China’s Huge State Pension Fund Eyes Private Equity

BOAO, China (Reuters) – China’s national pension fund, the National Social Security Fund (NSSF), said on Sunday it is looking for at least 3-5 private equity funds to help it manage part of its 563 billion yuan ($82 billion) portfolio.

The fund, which has a goal of amassing 1 trillion yuan in assets by the end of 2010, intends to reduce its bond exposure and buy more direct equity stakes in state firms this year, state media reported earlier this year. [ID:nPEK62111]

“We will pick at least 3-5 private equity firms this year, focusing on investing in small and medium businesses and the service industry,” Chairman Dai Xianglong said at the Boao Forum for Asia held in Hainan.

Dai did not say how much money was involved or whether the investment would be in foreign or domestic markets.

“Last year nearly 100 foreign and domestic firms contacted us about private equity, and another 20 wanted to raise funds,” Dai told a panel discussion.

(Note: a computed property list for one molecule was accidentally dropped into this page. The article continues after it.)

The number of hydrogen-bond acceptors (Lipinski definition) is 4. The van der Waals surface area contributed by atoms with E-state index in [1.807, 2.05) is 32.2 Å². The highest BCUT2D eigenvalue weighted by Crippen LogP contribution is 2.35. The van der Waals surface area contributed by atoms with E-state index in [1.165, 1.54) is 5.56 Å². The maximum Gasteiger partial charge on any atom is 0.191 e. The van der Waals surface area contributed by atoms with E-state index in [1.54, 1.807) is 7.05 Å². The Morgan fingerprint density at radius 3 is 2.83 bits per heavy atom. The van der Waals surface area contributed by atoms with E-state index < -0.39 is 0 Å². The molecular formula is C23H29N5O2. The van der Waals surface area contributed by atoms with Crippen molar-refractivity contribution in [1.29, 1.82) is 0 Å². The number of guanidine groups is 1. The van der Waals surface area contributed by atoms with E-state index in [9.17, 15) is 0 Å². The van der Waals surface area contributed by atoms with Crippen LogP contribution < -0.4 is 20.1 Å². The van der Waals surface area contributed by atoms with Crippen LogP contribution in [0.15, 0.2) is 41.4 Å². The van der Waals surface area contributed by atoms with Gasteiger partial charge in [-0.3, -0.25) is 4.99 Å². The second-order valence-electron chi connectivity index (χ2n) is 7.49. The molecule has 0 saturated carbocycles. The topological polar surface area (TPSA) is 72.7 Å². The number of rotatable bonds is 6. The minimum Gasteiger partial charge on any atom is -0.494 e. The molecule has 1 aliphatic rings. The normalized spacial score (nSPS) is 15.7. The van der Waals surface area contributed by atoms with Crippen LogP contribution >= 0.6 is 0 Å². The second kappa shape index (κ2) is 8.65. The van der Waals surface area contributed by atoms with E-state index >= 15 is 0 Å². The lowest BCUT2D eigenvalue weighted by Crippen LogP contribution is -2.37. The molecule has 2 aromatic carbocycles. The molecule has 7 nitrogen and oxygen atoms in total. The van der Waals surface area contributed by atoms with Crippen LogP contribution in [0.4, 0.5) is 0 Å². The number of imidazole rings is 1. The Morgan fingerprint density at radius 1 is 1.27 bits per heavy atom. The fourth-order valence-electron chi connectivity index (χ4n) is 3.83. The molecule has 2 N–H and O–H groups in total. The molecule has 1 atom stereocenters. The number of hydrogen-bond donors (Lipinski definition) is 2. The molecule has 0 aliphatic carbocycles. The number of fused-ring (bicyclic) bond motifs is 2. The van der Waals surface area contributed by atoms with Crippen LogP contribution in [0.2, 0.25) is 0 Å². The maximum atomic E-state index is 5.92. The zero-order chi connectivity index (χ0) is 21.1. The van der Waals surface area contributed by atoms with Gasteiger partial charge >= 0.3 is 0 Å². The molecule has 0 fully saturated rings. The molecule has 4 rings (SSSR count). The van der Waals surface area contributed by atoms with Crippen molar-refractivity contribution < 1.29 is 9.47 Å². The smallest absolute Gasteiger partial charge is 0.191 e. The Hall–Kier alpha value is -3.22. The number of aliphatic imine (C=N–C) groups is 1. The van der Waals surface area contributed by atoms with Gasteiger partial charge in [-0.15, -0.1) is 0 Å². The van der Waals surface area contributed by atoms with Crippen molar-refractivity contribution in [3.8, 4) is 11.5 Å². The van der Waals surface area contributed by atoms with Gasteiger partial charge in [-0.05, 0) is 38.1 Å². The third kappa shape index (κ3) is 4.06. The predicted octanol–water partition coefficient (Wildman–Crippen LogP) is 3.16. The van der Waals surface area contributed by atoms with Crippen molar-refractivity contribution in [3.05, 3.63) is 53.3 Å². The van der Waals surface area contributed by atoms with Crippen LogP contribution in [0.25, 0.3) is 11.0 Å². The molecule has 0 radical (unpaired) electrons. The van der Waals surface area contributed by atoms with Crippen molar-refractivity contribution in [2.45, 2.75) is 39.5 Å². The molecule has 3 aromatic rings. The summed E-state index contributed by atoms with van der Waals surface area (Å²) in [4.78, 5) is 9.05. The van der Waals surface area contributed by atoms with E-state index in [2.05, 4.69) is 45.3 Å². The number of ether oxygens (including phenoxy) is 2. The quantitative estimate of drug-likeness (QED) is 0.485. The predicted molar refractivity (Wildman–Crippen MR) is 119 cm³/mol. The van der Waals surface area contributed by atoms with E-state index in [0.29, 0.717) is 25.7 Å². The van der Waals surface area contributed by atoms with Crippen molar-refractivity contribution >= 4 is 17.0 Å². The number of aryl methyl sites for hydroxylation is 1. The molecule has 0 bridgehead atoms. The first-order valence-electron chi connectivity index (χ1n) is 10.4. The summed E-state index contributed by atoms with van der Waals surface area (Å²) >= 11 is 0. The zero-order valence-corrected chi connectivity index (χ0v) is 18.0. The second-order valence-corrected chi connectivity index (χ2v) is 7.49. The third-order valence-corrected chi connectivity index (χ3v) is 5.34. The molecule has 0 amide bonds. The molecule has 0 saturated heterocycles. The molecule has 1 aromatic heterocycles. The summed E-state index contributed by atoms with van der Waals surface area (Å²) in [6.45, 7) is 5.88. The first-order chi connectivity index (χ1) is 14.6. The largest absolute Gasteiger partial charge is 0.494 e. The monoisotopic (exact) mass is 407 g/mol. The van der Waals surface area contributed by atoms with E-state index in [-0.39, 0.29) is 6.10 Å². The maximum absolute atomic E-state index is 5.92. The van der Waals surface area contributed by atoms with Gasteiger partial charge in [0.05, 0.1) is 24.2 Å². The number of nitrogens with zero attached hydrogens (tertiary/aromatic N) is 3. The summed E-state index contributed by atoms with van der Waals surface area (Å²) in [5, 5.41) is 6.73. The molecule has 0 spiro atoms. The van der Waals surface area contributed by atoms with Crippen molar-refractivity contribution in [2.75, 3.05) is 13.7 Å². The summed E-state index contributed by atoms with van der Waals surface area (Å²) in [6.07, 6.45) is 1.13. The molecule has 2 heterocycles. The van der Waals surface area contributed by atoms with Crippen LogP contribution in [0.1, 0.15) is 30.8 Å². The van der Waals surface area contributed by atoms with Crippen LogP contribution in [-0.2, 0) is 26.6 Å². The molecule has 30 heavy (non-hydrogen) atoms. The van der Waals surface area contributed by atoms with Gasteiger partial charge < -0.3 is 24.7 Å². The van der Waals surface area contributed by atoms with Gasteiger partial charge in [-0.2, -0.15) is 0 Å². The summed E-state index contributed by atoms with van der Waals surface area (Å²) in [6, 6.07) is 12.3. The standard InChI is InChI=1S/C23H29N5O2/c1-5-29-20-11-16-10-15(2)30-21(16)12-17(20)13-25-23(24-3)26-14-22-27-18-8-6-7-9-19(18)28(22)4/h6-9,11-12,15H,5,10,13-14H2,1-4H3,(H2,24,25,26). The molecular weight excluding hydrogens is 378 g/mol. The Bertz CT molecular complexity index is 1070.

After investing in China Development Bank, Agricultural Bank of China and the Beijing-Shanghai express railway project, the fund said it would increase direct investment in state-owned companies and firms with local government backing.

The NSSF is allowed by law to invest up to 20 percent of its assets in foreign markets but had only invested $1.66 billion outside of China as of the end of 2007.

The NSSF is also looking at ways to use the Chinese currency, the yuan, to invest directly overseas, but Dai did not elaborate.

“This is a work in progress,” he said.

The Chinese yuan is not fully convertible, making direct investment impossible, but some financial regulators around the world support a larger role in international finance for the yuan, to help offset reliance on the U.S. dollar.

Chinese central bank governor Zhou Xiaochuan advocated last month that the U.S. dollar eventually should be replaced as the world’s main reserve currency by the International Monetary Fund’s Special Drawing Rights [ID:nPEK184558]. ($=6.83 yuan) (Reporting by Judy Wu and Kirby Chien; Editing by Ken Wills)